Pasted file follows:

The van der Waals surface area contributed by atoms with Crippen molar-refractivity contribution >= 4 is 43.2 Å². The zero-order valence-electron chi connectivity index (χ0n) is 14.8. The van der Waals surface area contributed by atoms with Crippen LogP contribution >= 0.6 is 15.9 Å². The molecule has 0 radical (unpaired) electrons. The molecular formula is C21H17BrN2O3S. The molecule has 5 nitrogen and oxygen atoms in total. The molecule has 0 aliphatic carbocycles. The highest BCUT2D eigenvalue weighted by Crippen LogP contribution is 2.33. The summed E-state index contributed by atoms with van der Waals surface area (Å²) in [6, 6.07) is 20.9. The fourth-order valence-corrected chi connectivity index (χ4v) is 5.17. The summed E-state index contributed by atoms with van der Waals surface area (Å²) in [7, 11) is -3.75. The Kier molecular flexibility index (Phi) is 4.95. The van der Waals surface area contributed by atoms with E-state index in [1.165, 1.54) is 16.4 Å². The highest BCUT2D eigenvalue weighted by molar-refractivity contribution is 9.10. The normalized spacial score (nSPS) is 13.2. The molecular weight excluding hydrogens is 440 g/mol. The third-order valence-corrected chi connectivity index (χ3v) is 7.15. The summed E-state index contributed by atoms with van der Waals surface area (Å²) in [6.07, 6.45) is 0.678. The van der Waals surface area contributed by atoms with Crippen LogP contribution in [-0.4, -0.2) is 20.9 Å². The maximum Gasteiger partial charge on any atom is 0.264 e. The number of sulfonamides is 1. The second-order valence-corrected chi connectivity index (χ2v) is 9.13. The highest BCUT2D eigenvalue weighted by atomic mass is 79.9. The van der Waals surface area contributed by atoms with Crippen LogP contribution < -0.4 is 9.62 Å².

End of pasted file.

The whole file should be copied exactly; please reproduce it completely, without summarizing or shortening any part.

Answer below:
The van der Waals surface area contributed by atoms with Crippen molar-refractivity contribution >= 4 is 43.2 Å². The zero-order valence-electron chi connectivity index (χ0n) is 14.8. The van der Waals surface area contributed by atoms with Crippen LogP contribution >= 0.6 is 15.9 Å². The molecule has 0 radical (unpaired) electrons. The molecular formula is C21H17BrN2O3S. The molecule has 5 nitrogen and oxygen atoms in total. The molecule has 0 aliphatic carbocycles. The highest BCUT2D eigenvalue weighted by Crippen LogP contribution is 2.33. The summed E-state index contributed by atoms with van der Waals surface area (Å²) in [6, 6.07) is 20.9. The fourth-order valence-corrected chi connectivity index (χ4v) is 5.17. The summed E-state index contributed by atoms with van der Waals surface area (Å²) in [7, 11) is -3.75. The Kier molecular flexibility index (Phi) is 4.95. The van der Waals surface area contributed by atoms with E-state index in [1.165, 1.54) is 16.4 Å². The highest BCUT2D eigenvalue weighted by molar-refractivity contribution is 9.10. The normalized spacial score (nSPS) is 13.2. The molecular weight excluding hydrogens is 440 g/mol. The third-order valence-corrected chi connectivity index (χ3v) is 7.15. The summed E-state index contributed by atoms with van der Waals surface area (Å²) in [6.07, 6.45) is 0.678. The van der Waals surface area contributed by atoms with Crippen LogP contribution in [-0.4, -0.2) is 20.9 Å². The maximum Gasteiger partial charge on any atom is 0.264 e. The number of sulfonamides is 1. The second-order valence-corrected chi connectivity index (χ2v) is 9.13. The highest BCUT2D eigenvalue weighted by atomic mass is 79.9. The van der Waals surface area contributed by atoms with Crippen LogP contribution < -0.4 is 9.62 Å².